And this is not a writer’s job, anyway.


No. Wait. Bear with me.


The writer writes out of their own experience.

Sure: they need to universalize it as much as they are able. Otherwise, there’s no point at all.

But it is not my role to create or illuminate experiences of lives I have not lived.

That’s your job, readers.

It is the reader’s job to open themselves up to the alternatives. The writer puts it all out there, and the reader has the responsibility to be open to it: to buy it and read it and to think about it.

Readers need to read wider, to be fearless in the face of diversity. They need to challenge themselves.

Writing is a conversation, not a monologue: the writer needs the reader. The speaker needs a listener.

It’s the chain that binds us together as a species, if you will.


It’s also the publisher’s job and that’s where the chain breaks down.

It’s the publisher’s responsibility to make the stuff available.

They have to. The writer can write, and the reader can read, but if you set yourself up as a “gatekeeper”, then you must/must/must accept that you have a global responsibility to open that gate to a far wider range than “what you did yesterday”.


Capitalism and profit be damned. The written word has no value if that’s all that you are in it for. The world is increasingly both smaller (because communication systems keep shrinking the distances) and larger (for the very same reason).


And I think, in the end, that unless the more mainstream and worldwide publishing concerns begin to do this on a far grander scale than they have, they will become increasingly irrelevant to the written word.

You need to give those writers their audience, and change the conversation.

Bad Boys

This link came across my feed:

and like any good writer, my mind leapt across the obvious and into some other territory.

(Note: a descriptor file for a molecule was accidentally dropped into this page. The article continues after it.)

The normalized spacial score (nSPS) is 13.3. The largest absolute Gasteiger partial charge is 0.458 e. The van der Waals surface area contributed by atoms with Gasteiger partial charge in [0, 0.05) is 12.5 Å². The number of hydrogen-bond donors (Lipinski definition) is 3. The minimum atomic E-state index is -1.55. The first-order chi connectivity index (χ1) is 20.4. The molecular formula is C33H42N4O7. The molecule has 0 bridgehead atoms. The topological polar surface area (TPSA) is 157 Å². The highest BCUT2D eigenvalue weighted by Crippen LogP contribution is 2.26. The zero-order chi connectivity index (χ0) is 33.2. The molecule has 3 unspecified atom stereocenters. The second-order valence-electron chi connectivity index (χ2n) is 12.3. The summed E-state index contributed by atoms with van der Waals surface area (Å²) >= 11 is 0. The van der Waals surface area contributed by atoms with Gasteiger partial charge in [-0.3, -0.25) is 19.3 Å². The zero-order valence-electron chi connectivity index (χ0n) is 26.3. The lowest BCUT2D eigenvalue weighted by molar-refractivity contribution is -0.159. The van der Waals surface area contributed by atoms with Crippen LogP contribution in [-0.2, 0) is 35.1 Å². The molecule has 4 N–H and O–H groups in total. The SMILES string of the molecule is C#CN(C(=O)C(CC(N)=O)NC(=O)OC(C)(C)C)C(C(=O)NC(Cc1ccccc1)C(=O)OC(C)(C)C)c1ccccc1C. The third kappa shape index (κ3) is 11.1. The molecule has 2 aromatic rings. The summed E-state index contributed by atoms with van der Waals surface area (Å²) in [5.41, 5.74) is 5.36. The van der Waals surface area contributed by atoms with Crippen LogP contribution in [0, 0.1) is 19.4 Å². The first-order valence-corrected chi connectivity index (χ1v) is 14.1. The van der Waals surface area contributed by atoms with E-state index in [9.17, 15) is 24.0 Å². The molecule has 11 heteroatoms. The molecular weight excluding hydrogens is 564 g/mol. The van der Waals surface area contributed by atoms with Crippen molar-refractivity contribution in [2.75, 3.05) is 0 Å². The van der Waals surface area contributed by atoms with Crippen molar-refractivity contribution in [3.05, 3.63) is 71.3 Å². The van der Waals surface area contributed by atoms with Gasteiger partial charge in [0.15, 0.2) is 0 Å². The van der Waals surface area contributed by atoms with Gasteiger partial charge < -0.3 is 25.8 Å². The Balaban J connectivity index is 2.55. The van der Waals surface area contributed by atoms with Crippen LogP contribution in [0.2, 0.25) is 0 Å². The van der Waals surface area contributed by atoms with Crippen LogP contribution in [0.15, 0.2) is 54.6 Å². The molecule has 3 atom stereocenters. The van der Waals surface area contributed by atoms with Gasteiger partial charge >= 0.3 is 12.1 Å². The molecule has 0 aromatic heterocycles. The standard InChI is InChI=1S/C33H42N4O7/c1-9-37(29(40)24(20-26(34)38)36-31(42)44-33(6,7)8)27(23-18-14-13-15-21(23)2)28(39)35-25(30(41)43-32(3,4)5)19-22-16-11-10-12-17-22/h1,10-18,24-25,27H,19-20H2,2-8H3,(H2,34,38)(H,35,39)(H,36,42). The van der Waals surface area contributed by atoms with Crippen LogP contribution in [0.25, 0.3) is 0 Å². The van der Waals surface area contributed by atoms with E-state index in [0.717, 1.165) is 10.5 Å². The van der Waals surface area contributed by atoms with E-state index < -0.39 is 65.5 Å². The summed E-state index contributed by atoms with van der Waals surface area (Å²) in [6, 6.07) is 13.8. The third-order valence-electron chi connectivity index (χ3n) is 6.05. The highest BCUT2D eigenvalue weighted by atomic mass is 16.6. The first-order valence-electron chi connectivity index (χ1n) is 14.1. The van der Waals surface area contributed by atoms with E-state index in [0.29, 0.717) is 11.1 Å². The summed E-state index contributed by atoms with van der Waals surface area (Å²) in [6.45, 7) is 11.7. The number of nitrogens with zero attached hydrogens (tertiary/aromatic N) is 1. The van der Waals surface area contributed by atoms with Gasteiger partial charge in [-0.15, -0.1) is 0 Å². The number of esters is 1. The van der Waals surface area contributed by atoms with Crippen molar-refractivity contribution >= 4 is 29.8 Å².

I said to myself:

This actually speaks to why women do sometimes fall for “bad boys”

Because – contrary to what all you self-styled “nice guys” think – they are frequently reeeally smart and articulate.

Ain’t nothin’ sexier than that.


That’s why romance novels sell.

That’s why “nice” doesn’t.

That’s why, even in fantasy novels, as in every genre, the “love interest” tends not to be Prince Charming – but the villain often is.

It’s often, especially these days, the sweetly overprotective and outwardly obsequious character who turns out to be the dark nemesis – the wolf in sheep’s clothing*, if you will – in fiction.

It’s that nice person, the one who listens, the one who claims to be “there” for the protagonist, who turns out to be the truly dangerous one.

And that is at least partially because women have started writing in absolute droves – and self-publishing has made it not merely possible, but inevitable, that their voices have been heard, and influenced the mainstream of narrative fiction.

This is their experience: that the duplitiousness of the self-styled “nice guy” has been their eventual backstabbing rumor-monger, their abuser, their rapist. Their killer.

And it is their experience, too, that the “bad boy” often has more sensitivity and awareness of them as unique individuals than the false friend who listens only as a way to achieve sex with someone that they do not actually know as one human to another.

This is the reality for many, many women.

And when writing, even/maybe more so, reality is everything.



  • Note: all “fairy tales” were once a way to teach life lessons. Make of that what you will.